Dr. Vivienne Reeve has played a major influencing role on research in Photobiology in Australia since the early 1980s. The research has been largely based on the hairless mouse, a model that is internationally acknowledged for its relevance to the responses of human skin to UV radiation exposure.

Dr Reeve and her group maintain the only viable inbreeding colony of these mice in Australia, in addition to other relevant genetically modified mouse strains. The research has focussed primarily on strategies for the prevention of photoimmune suppression and the consequent development of photocarcinogenesis in the mouse, using dietary supplements or topical applications of a variety of sunscreening ingredients, drugs and phytochemicals.

Endogenous pathways that protect against UV-induced photodamage have thus been identified for the first time. For example, the role of UV-inducible cutaneous antioxidants (haem oxygenase, metallothionein) and an important role for signalling by the oestrogen receptor-beta (a steroid hormone receptor that shares some properties with the nuclear vitamin D receptor) have been established.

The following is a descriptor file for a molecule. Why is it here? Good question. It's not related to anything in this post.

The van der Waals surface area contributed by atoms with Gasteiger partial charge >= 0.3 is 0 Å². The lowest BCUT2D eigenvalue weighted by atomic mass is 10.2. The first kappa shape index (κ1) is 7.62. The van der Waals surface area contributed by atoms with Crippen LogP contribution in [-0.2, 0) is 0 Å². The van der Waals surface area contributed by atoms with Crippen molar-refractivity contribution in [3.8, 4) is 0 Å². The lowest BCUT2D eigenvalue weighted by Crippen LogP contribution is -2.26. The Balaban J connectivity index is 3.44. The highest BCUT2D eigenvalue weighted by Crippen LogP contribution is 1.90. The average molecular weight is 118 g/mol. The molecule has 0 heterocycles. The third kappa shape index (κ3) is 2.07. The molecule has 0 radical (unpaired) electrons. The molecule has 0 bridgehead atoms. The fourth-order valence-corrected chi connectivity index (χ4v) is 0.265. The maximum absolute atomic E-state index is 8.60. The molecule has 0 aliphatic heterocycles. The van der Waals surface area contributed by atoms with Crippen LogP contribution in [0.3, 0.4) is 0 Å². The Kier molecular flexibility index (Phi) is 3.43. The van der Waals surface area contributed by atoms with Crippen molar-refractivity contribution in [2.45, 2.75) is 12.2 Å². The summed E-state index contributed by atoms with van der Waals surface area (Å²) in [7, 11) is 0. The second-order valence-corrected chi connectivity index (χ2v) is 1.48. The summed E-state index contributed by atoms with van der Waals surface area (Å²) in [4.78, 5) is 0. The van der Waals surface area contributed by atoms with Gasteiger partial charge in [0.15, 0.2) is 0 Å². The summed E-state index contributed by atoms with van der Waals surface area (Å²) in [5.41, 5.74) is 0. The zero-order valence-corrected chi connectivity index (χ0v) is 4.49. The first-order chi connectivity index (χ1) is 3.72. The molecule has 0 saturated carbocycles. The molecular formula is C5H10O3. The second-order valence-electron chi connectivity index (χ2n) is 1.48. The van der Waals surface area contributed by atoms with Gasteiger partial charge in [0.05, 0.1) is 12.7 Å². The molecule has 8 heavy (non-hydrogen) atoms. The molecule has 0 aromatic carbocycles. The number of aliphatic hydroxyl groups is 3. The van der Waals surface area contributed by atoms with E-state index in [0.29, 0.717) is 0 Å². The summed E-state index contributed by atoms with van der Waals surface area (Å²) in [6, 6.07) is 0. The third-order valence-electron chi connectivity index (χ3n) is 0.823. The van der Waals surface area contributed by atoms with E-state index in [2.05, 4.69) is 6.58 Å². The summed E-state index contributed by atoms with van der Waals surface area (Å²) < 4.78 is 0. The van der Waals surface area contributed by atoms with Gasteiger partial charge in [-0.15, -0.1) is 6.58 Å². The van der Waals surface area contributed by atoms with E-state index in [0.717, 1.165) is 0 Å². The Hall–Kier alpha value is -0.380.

The relationship of these endogenous mechanisms with specific UV wavebands, UVA and UVB, has also been an important focus for the research. The group’s expertise in modelling photocarcinogenesis in the mouse is well recognised. Overall, the group has published 79 peer-reviewed journal papers (6 have been cited more than 25 times, 4 more than 40 times), 8 book chapters and one book, the majority of papers being in the top dermatological journal (J Invest Dermatol) and in the major international photobiology journals (Photochem Photobiol and Photochem Photobiol Sci).

Dr. Reeve and her students have played a prominent role in the international photobiology societies (American, European and Asia-Oceania), and in convening the photobiologists of Australia at regular annual national conferences.